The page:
IBM, a US technology company, said it had developed a battery design that would use materials extracted from seawater without the need for costly cobalt, bringing good news to companies eager to find alternative mineral materials. IBM has partnered with Daimler’s Mercedes-Benz research arm, Japanese battery electrolyte supplier Central Glass and battery maker Sidus to promote the commercial development of the battery design, Taiwan’s Economic Daily reported on December 20.
Jeff Welzer, IBM’s vice president of research, said the goal is to launch the first working prototype battery in about a year. Eventually, however, IBM may not have used the design to make the product.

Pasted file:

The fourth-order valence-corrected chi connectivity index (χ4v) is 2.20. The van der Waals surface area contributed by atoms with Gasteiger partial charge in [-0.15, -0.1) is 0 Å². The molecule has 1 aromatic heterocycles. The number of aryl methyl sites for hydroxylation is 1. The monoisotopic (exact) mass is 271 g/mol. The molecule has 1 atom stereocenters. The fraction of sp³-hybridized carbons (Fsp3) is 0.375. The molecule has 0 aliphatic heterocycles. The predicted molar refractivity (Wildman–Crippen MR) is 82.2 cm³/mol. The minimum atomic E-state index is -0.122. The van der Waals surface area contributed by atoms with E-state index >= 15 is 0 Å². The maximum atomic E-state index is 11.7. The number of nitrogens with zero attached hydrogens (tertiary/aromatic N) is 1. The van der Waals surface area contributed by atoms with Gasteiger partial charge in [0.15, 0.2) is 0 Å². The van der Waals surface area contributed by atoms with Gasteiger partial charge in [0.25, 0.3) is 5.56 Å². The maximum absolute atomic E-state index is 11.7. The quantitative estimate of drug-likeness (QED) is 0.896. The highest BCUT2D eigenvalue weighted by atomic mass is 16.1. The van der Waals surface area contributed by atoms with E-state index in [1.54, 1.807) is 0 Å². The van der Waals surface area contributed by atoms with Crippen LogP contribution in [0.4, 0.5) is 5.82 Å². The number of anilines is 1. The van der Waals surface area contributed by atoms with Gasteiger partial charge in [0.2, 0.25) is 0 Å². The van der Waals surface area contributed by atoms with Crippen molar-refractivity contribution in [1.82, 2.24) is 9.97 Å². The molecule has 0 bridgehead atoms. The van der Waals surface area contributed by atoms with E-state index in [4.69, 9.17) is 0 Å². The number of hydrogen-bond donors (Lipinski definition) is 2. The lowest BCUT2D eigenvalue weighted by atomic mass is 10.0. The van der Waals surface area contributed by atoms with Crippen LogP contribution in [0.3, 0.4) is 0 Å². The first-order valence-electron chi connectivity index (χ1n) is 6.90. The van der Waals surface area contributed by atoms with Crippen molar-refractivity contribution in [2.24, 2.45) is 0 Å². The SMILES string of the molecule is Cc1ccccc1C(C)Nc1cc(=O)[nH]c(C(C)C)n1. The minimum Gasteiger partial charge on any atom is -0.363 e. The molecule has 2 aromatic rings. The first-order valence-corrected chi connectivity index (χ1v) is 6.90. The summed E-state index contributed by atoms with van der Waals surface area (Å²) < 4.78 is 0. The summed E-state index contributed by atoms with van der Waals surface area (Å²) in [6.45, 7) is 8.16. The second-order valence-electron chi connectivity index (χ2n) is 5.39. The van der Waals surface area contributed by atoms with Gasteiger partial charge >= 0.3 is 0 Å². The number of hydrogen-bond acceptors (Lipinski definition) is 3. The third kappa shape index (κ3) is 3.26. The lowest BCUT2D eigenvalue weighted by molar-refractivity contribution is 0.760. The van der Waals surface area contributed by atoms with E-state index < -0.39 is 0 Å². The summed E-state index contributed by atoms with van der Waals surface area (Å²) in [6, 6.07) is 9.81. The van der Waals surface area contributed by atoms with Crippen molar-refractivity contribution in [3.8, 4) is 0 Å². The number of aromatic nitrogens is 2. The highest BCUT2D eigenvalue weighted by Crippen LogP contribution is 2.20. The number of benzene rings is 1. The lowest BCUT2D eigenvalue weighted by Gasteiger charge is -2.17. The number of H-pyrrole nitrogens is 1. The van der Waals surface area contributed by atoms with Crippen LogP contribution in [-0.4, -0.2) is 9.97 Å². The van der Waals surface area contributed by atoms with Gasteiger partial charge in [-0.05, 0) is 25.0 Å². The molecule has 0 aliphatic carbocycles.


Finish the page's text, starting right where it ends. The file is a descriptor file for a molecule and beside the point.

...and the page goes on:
Electric car battery manufacturers are working to reduce cobalt levels in lithium batteries, which could lead to a shortage of cobalt as the electric car market continues to expand, the report said.
IBM says the battery technology has proven to be superior to lithium batteries, including lower costs, shorter charging times and higher energy efficiency.
In addition, IBM has worked with the University of Tokyo to develop the initial practical application of quantum computing to promote the development of quantum computing. Under the agreement, IBM’s quantum computing system, Q System One, for scientific purposes, will be installed at an IBM facility in Japan, the first in Japan.
IBM is competing with alphabet and technology companies such as Microsoft to commercialize quantum computing technology that could help accelerate developments in areas such as artificial intelligence and chemistry over the next few years, the report said.